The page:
Barrier-free construction is neither costly nor difficult. It just needs a little foresight, says Hema Vijay
The office space of Ernst & Young is just as swanky as any you would expect to find at an IT Park, but the similarity ends there. This corporate office is one of the few in the city to have gone barrier-free, at least for the mobility challenged among the disabled.
To begin with, Tidel Park, in which complex this office is located, has a ramp that can comfortably take a wheel-chaired person into the building. There is a wide-access security gate that lets a wheelchair be rolled in easily. So E & Y’s initiative began with their parking space. They gave one of their parking slots a width of 3.6m to allow a wheel-chaired person to comfortably park his car, and step out into his wheelchair. Next, the flooring of the office was leveled in such a way that the entire office space remained at one level, from where the elevator opens and all the way, right into the washrooms. The flooring was made skid-free through wooden and other flooring material. Corridors and doorways were enlarged to extend even beyond the specified 900 mm width to allow free passage for wheelchairs. Larger restrooms were built to allow space for a wheelchair to be rolled in, with the door opening inwards, thus ensuring easy restroom access. Finally, the entire office has automated lights and air-conditioning, which not only ensures that a wheel-chaired person does not have to struggle to reach switches, but it is also energy efficient.
The important point is that not too much extra space or expense was used to ensure such access. For instance, it doesn’t make any difference in cost to mount signage at the specified height (between 1400mm and 1600mm from floor level), or to make pavements drop at a gradient (not greater than 1:12) rather than let them drop abruptly, or design counters at a height that can be accessed by a person in a wheelchair. If it’s so simple, why aren’t more public use spaces in the city accessible to everyone?
“The main requirement is the thought — the will to create a barrier-free environment. It is important to mandatorily include the requirements of all people with disabilities when any building or facility is made available for the general public,” says Jayshree Raveendran, founder-director, Ability Foundation.
The DCR or Development Control Rules of the CMDA building guidelines and the National Building Code mandate that all public use buildings should be barrier-free for all, and mention specifications for lighting, switches, door openings, access, lifts with Braille markings, corridor tiling and so on, and that every part of a public use building should be accessible by wheelchair through lifts or ramps, “In fact, for new buildings coming up, CMDA approval comes only if the design is access-friendly. As for existing buildings, the statutory norms of the CMDA or equivalent bodies in other districts mandate periodic renewal of the building’s Occupancy Certificates, for which the building’s accessibility has to be audited and access features included, where necessary,” says architect Xavier Benedict of Anameka Architects and Designers. Unfortunately, as with many other aspects of urban architecture, the rules are flouted recklessly.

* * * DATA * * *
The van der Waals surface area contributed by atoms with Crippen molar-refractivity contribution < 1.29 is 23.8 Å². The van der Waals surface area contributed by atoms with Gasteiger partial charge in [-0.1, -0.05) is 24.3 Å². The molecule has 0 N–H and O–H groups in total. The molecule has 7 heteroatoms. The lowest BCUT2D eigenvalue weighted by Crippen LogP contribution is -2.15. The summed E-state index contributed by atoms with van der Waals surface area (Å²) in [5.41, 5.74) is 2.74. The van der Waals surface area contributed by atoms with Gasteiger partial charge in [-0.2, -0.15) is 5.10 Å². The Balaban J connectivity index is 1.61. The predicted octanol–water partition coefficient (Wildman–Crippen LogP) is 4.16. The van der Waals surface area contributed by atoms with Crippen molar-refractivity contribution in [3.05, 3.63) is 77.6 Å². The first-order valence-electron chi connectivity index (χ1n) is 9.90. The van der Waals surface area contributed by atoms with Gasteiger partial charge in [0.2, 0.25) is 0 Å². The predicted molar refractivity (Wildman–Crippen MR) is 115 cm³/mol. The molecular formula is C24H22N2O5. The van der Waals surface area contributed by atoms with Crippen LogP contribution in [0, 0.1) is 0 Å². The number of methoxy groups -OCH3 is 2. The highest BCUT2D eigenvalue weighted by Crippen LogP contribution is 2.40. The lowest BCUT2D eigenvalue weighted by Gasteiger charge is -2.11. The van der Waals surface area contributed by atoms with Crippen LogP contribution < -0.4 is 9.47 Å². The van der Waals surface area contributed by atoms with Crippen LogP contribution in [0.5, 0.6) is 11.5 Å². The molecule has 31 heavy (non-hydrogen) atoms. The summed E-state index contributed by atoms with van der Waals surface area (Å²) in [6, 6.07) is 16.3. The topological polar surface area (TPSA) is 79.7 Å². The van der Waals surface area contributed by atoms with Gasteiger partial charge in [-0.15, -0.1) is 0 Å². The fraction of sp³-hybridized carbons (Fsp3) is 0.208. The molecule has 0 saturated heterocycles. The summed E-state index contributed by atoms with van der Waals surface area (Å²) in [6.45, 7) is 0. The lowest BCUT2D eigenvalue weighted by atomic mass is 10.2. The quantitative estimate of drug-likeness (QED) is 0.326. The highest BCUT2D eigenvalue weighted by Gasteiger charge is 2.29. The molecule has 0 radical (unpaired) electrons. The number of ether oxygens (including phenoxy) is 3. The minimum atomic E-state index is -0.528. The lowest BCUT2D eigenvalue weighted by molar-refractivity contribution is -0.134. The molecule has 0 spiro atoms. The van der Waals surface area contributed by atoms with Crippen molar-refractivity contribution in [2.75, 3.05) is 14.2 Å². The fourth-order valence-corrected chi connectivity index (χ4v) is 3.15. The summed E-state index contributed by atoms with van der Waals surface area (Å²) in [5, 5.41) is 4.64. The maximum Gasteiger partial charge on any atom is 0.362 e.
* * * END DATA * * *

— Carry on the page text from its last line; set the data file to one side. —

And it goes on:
There also seems a general lack of awareness among all stake-holders including clients, builders and architects, on making public use spaces accessible for all, or the information needed to achieve it. However, there is help at hand. NGOs like Ability Foundation based in Chennai and Samarthya in Delhi have developed guidelines for ensuring barrier-free built spaces. “I don’t have much understanding about the needs of the disabled, so I approached Ability Foundation, which gave us a checklist of specifications,” says Terry Thomas, Partner and India Leader, Ernst & Young.
Should architects be more proactive in ensuring barrier-free spaces? “Of course, everybody is pressed for space. But I find that more people are willing to be socially responsible now. The onus is on the architect to create awareness and show the possibilities. Ninety-nine out of hundred clients agree to incorporate accessibility features when we suggest the idea,” says Anuradha Rao, APRObuild Architects. Architects like Rao believe that accessibility features can be designed without losing out on style. For instance, in one of APRObuild’s buildings, granite fence posts have been embedded in a horizontal alignment inside the restroom and on the corridor walls to serve as grips, instead of stainless steel grip bars. “Architecture can be disabled-friendly, but not patronisingly so if accessibility is incorporated in the design stage as an inbuilt element,” says Rao.